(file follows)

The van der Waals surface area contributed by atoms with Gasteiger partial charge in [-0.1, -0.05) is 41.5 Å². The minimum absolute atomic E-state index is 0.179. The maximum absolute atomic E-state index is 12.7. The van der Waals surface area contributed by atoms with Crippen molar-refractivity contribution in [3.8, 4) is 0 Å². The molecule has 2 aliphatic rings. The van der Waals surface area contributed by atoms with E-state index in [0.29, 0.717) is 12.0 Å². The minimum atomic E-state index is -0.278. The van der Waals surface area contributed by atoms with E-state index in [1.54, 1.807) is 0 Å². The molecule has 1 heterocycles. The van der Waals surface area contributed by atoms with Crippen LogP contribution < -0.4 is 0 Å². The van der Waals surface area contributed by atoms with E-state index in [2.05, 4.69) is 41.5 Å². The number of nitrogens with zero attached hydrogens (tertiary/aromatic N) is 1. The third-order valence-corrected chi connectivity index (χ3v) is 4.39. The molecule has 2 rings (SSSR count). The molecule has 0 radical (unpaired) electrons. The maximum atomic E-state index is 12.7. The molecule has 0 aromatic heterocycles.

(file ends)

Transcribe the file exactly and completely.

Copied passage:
The van der Waals surface area contributed by atoms with Gasteiger partial charge in [-0.1, -0.05) is 41.5 Å². The minimum absolute atomic E-state index is 0.179. The maximum absolute atomic E-state index is 12.7. The van der Waals surface area contributed by atoms with Crippen molar-refractivity contribution in [3.8, 4) is 0 Å². The molecule has 2 aliphatic rings. The van der Waals surface area contributed by atoms with E-state index in [0.29, 0.717) is 12.0 Å². The minimum atomic E-state index is -0.278. The van der Waals surface area contributed by atoms with E-state index in [1.54, 1.807) is 0 Å². The molecule has 1 heterocycles. The van der Waals surface area contributed by atoms with Crippen LogP contribution < -0.4 is 0 Å². The van der Waals surface area contributed by atoms with E-state index in [2.05, 4.69) is 41.5 Å². The number of nitrogens with zero attached hydrogens (tertiary/aromatic N) is 1. The third-order valence-corrected chi connectivity index (χ3v) is 4.39. The molecule has 2 rings (SSSR count). The molecule has 0 radical (unpaired) electrons. The maximum atomic E-state index is 12.7. The molecule has 0 aromatic heterocycles.